Noninterviews and Item Nonresponse

Missing values are indicated in the data and on the codebook page for each individual question. Following general NLS convention, a response of "don't know" to an individual question is coded "-2," a refusal to answer an individual question is coded "-1," and an invalid skip is coded "-3." (Invalid skip means that the respondent should have answered the question but didn't; this was more common in the paper-and-pencil interviews when the respondent or interviewer might make an error following the skip pattern on a paper instrument. The incidence of invalid skips has been significantly reduced in the computer-assisted interviews.) In the NLSY79 Child and Young Adult, noninterviews and valid skips (when a respondent was purposely not eligible for a question) have been collapsed into a "-7." Thus, users must know how to distinguish between noninterviews and valid skips for some types of research. View Noninterviews and Item Nonresponse.

Interview Remarks

At the conclusion of each child interview, interviewers complete a summary evaluation of the overall interview and a series of "testing conditions" items.  Information about interviewer remarks in the child supplement and the young adults are available online. 

The Child/Young Adult data files contain many constructed variables drawn from multiple sources, including both cross-sectional and longitudinal information in both the child and mother records. Users of the Child/Young Adult data who wish to construct variables not found in the Child/Young Adult files may access the mothers' records in the main Youth files in order to obtain the necessary inputs. A useful variable for linking the mother's longitudinal record to the child is C00052.00, which defines the first survey year (of the mother) following the child's date of birth. The question name for this variable is FSTYRAFT. (NOTE: Children born prior to the 1979 survey date are assigned 1979 as their first post-birth survey point.)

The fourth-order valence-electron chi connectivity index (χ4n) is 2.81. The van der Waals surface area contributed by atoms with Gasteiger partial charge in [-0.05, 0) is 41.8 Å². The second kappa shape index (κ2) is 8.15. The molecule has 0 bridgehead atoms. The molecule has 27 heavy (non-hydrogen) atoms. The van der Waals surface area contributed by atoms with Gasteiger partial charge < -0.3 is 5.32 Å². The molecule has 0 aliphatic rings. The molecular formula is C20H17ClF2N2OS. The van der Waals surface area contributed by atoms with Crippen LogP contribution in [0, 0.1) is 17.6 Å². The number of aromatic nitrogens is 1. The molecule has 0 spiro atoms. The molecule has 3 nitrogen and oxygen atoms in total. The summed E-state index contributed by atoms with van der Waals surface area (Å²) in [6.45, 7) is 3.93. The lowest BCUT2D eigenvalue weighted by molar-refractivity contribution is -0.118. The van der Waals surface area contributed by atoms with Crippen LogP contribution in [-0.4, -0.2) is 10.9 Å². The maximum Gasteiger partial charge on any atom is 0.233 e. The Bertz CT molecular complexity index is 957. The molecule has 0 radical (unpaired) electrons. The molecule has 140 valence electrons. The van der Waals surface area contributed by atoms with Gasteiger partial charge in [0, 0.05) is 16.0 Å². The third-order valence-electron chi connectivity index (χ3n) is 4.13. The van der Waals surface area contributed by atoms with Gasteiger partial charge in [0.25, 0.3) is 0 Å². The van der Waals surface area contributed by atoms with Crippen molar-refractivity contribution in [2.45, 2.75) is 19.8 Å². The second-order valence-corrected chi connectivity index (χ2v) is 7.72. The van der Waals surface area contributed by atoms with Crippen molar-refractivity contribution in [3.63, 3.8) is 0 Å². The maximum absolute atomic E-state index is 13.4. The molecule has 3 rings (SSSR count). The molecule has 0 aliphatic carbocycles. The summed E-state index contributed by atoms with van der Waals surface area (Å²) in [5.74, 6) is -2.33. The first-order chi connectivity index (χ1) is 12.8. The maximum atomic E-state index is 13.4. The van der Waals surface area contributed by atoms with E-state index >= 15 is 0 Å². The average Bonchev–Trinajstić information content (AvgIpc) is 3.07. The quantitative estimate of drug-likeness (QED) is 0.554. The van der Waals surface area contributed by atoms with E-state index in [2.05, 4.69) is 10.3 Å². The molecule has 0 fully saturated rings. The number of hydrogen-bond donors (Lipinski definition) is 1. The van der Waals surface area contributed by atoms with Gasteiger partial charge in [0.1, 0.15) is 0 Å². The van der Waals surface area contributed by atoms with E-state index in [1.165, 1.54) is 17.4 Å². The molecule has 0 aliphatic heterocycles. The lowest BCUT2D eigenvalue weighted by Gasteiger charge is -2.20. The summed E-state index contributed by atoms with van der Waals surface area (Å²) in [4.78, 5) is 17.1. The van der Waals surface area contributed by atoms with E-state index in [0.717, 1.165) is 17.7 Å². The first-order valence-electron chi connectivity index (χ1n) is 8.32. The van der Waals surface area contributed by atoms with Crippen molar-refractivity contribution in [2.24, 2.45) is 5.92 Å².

NLS Tutorial: Linking Mothers and Children gives detailed instructions on how to link a data file of young adult children extracted from the Child/Young Adult database with a file from the main Youth file for mothers. This example with step-by-step instructions will assist users still uncertain about the linking process.  View Linking Children, Young Adults, and Mothers.

NLSYCA Documentation

In addition to this online User's Guide, a number of documentation items are provided to help users understand the Child and Young Adult data.  Users can review codebook pages for variables of interest through NLS Investigator, and extracts of variables include a custom codebook file containing codebook pages for all variables in the extract.  Additional assistance is available through NLS User Services.  View NLSYCA Documentation.

Intercohort and Cross Generational Research

These sections outline some research topics for which the NLSY79 Child and Young Adult data are particularly appropriate. Specific topics are not explored in depth but instead are presented as examples of a range of subjects that can be investigated. The focus here is on ways in which data from the main NLSY79 mothers, the younger children, and the young adults can be linked, allowing researchers to carry out not only within but also cross-generational research. Specific procedures for accessing and linking the various data files are discussed in Linking Children, Young Adults, and Mothers.  See Life Cycle Profiles for the NLSY79 Children and Possible Research Agendas for more information.  View Intercohort and Cross Generational Research.

Pooling Sample Sizes

The panel dimension of the NLSY79 data collection permits one to cumulate sample cases for children at specified ages across survey points, thus attaining rather substantial sample sizes for those ages. Pooling in this manner also can greatly enhance the heterogeneity of the sample for specific research topics. The trade-off to this methodology is that the ability to follow a particular age cohort across survey years becomes somewhat limited, although it is still doable for selected research topics. This table highlights potential sample sizes using this approach.  View Pooling Sample Sizes.

 

Last Modified Date: April 24, 2020